NTSB Identification: WPR17LA143
14 CFR Part 91: General Aviation
Accident occurred Thursday, July 06, 2017 in Ronan, MT
Aircraft: ROBINSON HELICOPTER COMPANY R44 II, registration: N442DR
Injuries: 1 Serious, 1 Minor.
This is preliminary information, subject to change, and may contain errors. Any errors in this report will be corrected when the final report has been completed. NTSB investigators may not have traveled in support of this investigation and used data provided by various sources to prepare this aircraft accident report.
On July 6, 2017, about 1645 mountain daylight time, a Robinson R-44, N442DR, was substantially damaged during an emergency landing in Ronan, Montana. The private pilot was seriously injured and the passenger received minor injuries. The helicopter was owned and operated by a private individual and operated by the pilot under the provisions of 14 Code of Federal Regulations Part 91. Visual meteorological conditions prevailed and no flight plan was filed for the local flight. The personal flight departed Ronan Airport (7S0), Ronan, Montana about 1600.
The pilot reported that he departed on a tour of the town with a family member. About 45 minutes into the flight at an approximate altitude of 350 feet above ground level, the pilot suddenly experienced a loss of tail rotor authority. The helicopter started spinning slowly at approximately one revolution every five seconds and the use of the anti-torque pedals did not stop the rotations. The pilot lowered the collective control and made small adjustments with both the collective and cyclic as the helicopter descended towards the ground. He subsequently lowered the collective from an approximate altitude of about five feet above the ground to descend the helicopter rapidly. The helicopter then impacted the ground hard, which resulted in substantial damage to the tail rotor. According to his recount, the pilot did not observe any aural or visual warning indications nor did he experience any vibrations. The engine continued to run normally after the helicopter came to rest.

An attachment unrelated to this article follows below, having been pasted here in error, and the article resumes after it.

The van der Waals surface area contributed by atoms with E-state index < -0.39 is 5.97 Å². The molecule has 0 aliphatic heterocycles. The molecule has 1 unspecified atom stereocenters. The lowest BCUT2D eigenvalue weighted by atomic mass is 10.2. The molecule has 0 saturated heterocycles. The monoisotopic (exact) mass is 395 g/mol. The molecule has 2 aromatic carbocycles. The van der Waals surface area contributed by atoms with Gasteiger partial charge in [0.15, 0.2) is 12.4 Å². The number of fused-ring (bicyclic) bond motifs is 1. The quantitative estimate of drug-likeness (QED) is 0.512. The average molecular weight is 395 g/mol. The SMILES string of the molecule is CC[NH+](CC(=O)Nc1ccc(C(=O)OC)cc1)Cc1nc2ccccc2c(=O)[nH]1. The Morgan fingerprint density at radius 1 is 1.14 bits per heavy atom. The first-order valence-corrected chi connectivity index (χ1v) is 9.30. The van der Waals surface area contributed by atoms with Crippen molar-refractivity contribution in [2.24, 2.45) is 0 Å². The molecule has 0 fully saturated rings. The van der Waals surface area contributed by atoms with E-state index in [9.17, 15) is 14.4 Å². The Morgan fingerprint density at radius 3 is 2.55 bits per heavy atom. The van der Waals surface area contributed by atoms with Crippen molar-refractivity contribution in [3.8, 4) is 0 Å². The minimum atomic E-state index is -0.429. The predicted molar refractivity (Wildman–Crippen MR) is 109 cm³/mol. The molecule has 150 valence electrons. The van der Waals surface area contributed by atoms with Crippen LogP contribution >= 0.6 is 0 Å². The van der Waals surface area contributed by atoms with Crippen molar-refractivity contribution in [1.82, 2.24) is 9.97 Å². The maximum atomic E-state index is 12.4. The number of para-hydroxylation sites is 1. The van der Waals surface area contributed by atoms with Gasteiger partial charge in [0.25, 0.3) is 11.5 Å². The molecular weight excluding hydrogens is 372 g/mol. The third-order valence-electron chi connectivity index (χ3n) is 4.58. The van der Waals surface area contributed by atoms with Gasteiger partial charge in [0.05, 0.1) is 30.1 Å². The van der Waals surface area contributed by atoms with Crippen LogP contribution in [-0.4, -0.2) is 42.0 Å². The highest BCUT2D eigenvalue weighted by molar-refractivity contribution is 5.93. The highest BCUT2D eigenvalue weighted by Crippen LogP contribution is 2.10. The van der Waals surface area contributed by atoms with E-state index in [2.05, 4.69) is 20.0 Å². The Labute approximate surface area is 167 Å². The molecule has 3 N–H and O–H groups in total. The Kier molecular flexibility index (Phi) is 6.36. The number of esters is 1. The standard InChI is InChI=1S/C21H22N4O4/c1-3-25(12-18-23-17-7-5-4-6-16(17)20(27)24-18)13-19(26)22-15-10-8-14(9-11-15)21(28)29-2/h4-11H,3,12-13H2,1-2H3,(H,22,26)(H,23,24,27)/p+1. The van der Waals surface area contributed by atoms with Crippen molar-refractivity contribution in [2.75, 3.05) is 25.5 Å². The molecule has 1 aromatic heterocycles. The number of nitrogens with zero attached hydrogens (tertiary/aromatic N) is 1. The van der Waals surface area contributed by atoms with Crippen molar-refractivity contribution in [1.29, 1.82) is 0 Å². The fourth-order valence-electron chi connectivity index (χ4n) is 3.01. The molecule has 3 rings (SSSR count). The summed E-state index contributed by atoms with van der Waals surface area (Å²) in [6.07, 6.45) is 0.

Postaccident examination by a Federal Aviation Administration inspector revealed multiple dents and protrusions throughout the tailboom that appear to have originated from within the tail section.
The wreckage was retained for further examination.